On Tuesday, the U.S. Supreme Court will hear the case for marriage equality for all Americans. The historical decision, likely to come in June, will determine whether the nation will remain a patchwork of equality and discrimination, or make equal treatment the law of the land. I’m hoping and betting for the latter.
Our progress has developed faster than I could have ever imagined. A decade ago, I was a senior in high school fighting with a homophobic school administration. The 2003 case Lawrence v. Texas, had just struck down the remaining sodomy laws in the U.S. and the following year, Massachusetts had become the first state to legalize same-sex marriage. The idea of basic anti-discrimination laws, let alone nationwide marriage equality, seemed part of a distant future, one that may never be actualized.
We’ve come so far, so fast since that time. Leading up to 2005, EqualityMaine and GLAD worked together to prohibit discrimination based on sexual orientation and gender identity. This change was codified in Maine law later that year and I am grateful to have been a part of that effort. I could not have imagined that only 7 years later, Maine would make history as the first state to legalize same-sex marriage by popular vote.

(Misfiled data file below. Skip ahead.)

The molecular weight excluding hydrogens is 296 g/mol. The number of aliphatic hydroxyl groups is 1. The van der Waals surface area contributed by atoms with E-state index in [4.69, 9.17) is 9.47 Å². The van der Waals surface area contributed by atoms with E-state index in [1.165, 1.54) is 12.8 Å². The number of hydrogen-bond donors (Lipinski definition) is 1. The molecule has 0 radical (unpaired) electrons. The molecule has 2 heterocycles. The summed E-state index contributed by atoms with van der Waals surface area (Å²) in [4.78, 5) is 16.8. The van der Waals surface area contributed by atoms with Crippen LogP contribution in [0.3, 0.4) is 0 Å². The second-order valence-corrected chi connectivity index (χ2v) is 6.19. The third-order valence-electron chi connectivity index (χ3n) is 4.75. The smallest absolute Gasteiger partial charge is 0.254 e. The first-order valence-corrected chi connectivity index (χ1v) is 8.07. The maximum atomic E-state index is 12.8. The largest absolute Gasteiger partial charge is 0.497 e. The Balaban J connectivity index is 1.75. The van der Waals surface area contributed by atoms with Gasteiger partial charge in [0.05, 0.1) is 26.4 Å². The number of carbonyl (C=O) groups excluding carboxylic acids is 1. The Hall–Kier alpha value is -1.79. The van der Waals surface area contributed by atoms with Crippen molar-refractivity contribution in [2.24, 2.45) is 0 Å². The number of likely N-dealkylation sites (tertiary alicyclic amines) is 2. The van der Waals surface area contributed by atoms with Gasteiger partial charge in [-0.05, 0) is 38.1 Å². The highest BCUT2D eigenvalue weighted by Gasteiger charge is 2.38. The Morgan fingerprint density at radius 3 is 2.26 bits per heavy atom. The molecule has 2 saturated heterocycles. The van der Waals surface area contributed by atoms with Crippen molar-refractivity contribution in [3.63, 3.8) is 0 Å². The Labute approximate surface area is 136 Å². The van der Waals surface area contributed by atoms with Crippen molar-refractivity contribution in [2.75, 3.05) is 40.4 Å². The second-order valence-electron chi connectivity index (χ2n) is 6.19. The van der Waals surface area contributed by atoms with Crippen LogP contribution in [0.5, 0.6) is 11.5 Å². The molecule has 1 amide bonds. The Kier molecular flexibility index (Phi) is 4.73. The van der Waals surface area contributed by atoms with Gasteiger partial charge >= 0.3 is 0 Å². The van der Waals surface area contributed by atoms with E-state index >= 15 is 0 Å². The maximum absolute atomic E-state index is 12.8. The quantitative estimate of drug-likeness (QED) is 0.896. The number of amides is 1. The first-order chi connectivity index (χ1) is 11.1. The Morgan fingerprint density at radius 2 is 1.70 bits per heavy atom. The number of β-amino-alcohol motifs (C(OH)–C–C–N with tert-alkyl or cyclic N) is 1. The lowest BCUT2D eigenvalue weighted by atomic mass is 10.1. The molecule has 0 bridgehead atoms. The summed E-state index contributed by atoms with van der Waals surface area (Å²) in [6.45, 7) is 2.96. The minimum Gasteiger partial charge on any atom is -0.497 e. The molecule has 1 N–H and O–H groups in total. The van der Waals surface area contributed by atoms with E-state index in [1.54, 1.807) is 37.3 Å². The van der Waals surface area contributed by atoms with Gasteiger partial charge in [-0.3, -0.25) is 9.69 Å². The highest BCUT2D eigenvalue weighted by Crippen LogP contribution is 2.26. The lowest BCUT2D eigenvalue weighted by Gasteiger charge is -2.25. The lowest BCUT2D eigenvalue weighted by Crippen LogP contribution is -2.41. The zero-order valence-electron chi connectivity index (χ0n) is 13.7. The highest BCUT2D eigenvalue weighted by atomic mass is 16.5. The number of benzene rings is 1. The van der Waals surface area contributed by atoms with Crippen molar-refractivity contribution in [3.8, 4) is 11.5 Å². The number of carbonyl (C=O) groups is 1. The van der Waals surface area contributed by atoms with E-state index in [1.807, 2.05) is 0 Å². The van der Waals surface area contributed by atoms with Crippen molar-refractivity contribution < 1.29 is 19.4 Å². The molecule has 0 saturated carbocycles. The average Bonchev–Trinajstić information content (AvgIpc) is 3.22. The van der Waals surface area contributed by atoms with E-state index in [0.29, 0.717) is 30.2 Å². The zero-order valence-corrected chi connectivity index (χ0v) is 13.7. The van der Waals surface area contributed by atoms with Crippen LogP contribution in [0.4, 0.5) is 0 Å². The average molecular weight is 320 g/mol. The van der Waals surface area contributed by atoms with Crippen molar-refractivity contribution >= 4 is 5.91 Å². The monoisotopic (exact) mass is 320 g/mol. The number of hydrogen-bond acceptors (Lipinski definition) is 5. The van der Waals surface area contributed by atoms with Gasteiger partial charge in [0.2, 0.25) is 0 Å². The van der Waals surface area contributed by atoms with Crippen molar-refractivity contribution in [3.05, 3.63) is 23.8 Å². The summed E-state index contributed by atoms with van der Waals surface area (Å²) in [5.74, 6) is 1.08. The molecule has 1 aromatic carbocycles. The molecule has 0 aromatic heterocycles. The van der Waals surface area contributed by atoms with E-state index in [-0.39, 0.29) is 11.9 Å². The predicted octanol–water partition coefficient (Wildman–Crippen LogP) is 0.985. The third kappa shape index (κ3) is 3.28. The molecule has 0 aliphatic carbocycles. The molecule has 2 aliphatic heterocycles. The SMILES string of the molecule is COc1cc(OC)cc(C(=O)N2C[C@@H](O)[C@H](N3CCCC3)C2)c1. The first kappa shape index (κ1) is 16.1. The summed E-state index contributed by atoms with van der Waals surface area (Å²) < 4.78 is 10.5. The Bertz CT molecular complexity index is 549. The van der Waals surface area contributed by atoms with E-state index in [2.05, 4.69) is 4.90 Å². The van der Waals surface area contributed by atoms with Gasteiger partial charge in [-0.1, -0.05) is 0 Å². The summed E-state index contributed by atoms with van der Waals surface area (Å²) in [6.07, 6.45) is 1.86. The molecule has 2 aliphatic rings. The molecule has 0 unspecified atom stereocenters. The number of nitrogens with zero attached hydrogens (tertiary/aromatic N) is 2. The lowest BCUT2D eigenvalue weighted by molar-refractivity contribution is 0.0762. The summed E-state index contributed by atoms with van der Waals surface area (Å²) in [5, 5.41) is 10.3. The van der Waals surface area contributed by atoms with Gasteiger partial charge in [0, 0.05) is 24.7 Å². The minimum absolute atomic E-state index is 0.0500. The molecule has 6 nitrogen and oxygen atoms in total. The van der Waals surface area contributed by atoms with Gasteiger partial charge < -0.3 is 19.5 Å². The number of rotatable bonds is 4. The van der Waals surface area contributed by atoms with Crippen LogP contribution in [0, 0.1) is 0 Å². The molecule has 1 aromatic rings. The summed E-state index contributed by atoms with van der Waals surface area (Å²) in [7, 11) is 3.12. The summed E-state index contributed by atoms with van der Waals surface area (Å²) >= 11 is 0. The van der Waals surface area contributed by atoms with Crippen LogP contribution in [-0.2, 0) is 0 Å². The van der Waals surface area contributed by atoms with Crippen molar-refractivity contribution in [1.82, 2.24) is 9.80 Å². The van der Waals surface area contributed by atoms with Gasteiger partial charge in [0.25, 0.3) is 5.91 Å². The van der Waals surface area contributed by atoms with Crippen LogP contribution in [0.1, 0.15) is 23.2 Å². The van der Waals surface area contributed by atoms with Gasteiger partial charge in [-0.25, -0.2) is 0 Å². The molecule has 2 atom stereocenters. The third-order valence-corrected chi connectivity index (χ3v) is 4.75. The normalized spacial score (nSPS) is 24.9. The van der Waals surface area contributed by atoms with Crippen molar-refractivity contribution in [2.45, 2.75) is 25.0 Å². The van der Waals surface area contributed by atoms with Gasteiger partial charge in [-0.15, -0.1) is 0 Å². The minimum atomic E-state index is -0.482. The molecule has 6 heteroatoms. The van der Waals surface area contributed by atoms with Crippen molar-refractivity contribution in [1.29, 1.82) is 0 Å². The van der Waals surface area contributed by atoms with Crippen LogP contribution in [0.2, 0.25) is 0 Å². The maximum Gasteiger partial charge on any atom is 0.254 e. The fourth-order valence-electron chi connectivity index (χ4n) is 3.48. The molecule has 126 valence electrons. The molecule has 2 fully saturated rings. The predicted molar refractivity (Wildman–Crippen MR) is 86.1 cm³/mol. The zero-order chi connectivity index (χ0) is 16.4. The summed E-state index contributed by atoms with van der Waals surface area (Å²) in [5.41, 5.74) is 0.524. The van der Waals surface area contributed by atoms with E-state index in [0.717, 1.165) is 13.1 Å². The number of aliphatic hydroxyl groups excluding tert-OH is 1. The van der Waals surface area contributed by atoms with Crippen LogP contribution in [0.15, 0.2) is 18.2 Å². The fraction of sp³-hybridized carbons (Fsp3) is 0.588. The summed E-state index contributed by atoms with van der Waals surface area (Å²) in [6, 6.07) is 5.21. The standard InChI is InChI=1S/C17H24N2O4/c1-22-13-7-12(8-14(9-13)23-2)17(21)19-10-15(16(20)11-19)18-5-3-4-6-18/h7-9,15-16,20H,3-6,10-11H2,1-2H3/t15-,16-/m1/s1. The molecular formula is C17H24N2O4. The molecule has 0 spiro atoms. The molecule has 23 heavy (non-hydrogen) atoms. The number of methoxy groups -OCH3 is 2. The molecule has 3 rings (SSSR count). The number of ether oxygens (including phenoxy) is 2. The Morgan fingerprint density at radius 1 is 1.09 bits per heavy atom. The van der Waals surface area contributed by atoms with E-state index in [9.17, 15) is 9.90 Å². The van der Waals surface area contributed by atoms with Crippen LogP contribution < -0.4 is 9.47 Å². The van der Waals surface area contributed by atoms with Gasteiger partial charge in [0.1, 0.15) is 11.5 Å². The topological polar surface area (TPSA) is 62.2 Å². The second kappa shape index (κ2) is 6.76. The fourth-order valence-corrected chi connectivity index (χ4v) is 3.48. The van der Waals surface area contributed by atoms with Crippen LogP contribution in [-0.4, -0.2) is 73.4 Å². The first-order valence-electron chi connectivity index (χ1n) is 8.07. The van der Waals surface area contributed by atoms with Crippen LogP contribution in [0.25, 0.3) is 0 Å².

We are set to make history on the national stage yet again as Maine lawyer Mary Bonauto prepares to represent the plaintiffs in Obergefell v. Hodges. As Maine goes, so goes the nation. I had the privilege of meeting and briefly working with Mary in 2005 and I cannot think of a more capable attorney to represent this case. She has consistently fought for equality and won.
“She’s the mastermind,” said Portland attorney Pat Peard, who has worked on gay rights cases with Bonauto going back to the 1980s. “I mean, Mary Bonauto is going to be in every legal textbook talking about civil rights in the United States. There’s not a doubt in my mind.”
Despite the excitement and (unnecessary) controversy surrounding equal rights, I believe that once the dust settles, marriage equality will be a non-issue and part of every day life. Ultimately, the goal is normalization; same-sex couples want the same recognition and legal respect given to opposite-sex couples. Recent attempts to legalize discrimination under the guise of “religious freedom,” notably in Indiana and Arkansas, and most recently here in Maine, have all been quickly extinguished. A majority of Americans support equal rights, including same-sex marriage, and the courts and corporate America have joined that sentiment, making it clear that Obergefell v. Hodges will not become a modern-day Roe v. Wade.
Those who oppose LGBT equality are rapidly becoming irrelevant. The discriminatory attitude of conservatives, not to mention the explicit opposition to marriage equality embodied in the Republican Party platform, will pose significant challenges to those who would seek office in 2016. As LGBT Americans join their peers in equal treatment under law, so too are conservatives further marginalizing themselves to a past characterized by prejudice. We must move forward and leave that past behind. This Tuesday will be a watershed in that continuing progress toward realizing the American dream.